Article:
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Observability | Use Synthetic Monitoring for Website Metadata Verification

Splunk Employee
Splunk Employee

If you are on Splunk Observability Cloud, you may already have Synthetic Monitoringin your observability toolkit.

Here are some common use cases for synthetic monitoring:

  1. Website and Web Application Performance Monitoring: Synthetic monitoring can simulate user interactions with websites and web applications to monitor their performance from various locations and devices. This helps identify performance issues such as slow page load times, downtime, or errors.
  2. API Monitoring: Synthetic monitoring can be used to monitor the performance and availability of APIs by simulating API calls and measuring response times. This is crucial for ensuring that APIs meet service level agreements (SLAs) and perform as expected.

In today's article, I would like to explore an uncommon use case for your O11y synthetic monitoring instance.

This is not uncommon to witness P0/P1 issues on your customer-facing website due to code deployment. In today's world of modern web applications, there may not be a direct correlation between the P0 issue and the code just deployed to production. Hence, it's easy for them to be missed by QA/dev teams during sanity/smoke testing.

And this is where I would like to show you how to harness the power of Synthetic monitoring. Since you already have Synthetic monitoring in place, you can expand its use to other areas of quality checks, such as functional testing!

I am in favor of getting the full value for your money.

Let's explore the use case.

1) Metadata validation

Any WebSite metadata (ie. og tags, canonical url) is as important as content on the page, and especially for the marketing site.

Metadata logic is managed in our core code/component/template. If that breaks, it's going to affect the entire site, and teams (SEO, Analytics) will immediately start noticing the downstream effects.

Let us see how Synthetic can help in catching and alerting the teams as soon as an issue occurs on your production.

Step 1: Create a simple script using Synthetic transaction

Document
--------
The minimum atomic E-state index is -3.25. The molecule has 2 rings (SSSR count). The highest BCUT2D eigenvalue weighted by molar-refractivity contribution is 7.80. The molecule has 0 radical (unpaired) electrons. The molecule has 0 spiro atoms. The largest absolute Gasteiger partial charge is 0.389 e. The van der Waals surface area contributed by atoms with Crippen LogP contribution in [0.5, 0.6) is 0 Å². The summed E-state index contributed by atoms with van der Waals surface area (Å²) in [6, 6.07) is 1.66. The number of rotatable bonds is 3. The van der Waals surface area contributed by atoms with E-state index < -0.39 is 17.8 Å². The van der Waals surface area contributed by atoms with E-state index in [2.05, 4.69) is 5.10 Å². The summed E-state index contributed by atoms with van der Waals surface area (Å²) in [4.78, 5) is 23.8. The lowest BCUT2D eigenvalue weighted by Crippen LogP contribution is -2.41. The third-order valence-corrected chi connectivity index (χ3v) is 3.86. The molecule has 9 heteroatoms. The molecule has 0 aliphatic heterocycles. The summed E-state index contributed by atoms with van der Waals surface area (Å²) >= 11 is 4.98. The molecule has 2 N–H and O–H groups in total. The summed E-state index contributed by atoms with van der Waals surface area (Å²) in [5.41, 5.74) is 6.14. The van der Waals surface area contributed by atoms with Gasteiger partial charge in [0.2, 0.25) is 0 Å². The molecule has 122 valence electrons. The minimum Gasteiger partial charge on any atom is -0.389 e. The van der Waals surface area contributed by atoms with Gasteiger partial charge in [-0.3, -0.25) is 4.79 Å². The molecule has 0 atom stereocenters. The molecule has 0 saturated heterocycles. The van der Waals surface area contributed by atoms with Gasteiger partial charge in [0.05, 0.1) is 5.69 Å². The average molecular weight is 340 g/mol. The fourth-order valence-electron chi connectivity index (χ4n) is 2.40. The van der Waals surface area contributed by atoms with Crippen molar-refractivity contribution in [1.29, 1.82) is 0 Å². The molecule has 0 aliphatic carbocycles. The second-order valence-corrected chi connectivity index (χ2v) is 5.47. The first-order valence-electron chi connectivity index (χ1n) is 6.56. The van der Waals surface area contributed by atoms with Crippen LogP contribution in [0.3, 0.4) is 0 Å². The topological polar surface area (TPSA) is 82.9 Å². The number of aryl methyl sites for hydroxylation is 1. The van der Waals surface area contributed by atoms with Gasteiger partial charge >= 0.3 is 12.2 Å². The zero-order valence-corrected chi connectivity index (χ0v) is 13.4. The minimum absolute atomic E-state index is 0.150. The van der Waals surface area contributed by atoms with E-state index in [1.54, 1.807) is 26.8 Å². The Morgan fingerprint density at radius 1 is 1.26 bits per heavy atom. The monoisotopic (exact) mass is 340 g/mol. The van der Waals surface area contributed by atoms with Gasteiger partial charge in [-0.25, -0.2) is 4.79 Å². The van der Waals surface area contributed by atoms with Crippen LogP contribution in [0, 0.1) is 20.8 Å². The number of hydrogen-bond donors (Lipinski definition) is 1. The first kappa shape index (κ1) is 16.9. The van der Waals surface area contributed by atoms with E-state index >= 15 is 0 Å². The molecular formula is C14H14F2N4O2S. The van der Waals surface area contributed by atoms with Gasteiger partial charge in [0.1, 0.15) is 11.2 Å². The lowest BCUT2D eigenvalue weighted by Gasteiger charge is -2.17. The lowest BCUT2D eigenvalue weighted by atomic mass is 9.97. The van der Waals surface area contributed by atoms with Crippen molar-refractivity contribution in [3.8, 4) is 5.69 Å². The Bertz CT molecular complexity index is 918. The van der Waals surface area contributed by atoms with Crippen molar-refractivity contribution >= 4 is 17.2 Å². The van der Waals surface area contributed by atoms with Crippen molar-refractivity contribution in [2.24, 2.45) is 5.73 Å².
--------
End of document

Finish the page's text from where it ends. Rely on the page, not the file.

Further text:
• Enter Url to test
  • Create custom JavaScript

Execute JavaScript can be very powerful in scenarios where you want to verify attributes/values in the generated page source.


Sample html page source

Using Javascript you can verify any/all of the metadata in Synthetic. Throw error if expected values do not match actual. ie.

// Get the content of the <meta> tag with property="og:type"
const ogTypeContent = document.querySelector('meta[property="og:type"]').content;

// Compare the content with the expected value
if (ogTypeContent === "website") {
    console.log("Condition met: og:type content is 'website'");
} else {
    console.error("Condition not met: og:type content is not 'website'");
    throw new Error("Condition not met: og:type content is not 'website'");

On every page splunkMeta gets populated. It's trivial to have the correct values set on the page. Using Synthetic Javascript we can confirm the same.

// Find the position of the start and end of the splunkMeta object
    var startIndex = scriptContent.indexOf('var splunkMeta');
    var endIndex = scriptContent.indexOf(';', startIndex);

// Extract the splunkMeta object substring
    var splunkMetaStr = scriptContent.substring(startIndex, endIndex + 1);

// Evaluate the splunkMeta object as JavaScript code

    var blogCategory =;
 // Compare the content with the expected value
    if (blogCategory === "Learn") {
            console.log("Condition blogCategory content is 'website'");
        } else {
            console.error("Condition not blogCategory content is not 'website'");
            throw new Error("Condition not blogCategory content is not 'website'");

Note : I am not JS expert.

In the above code snippet, you can see an error being thrown in case of a miss match between expected and actual meta data. These errors can easily catch and trigger the alerts by setting up detectors.


In case of any issues, email/slack message is set to prompt.

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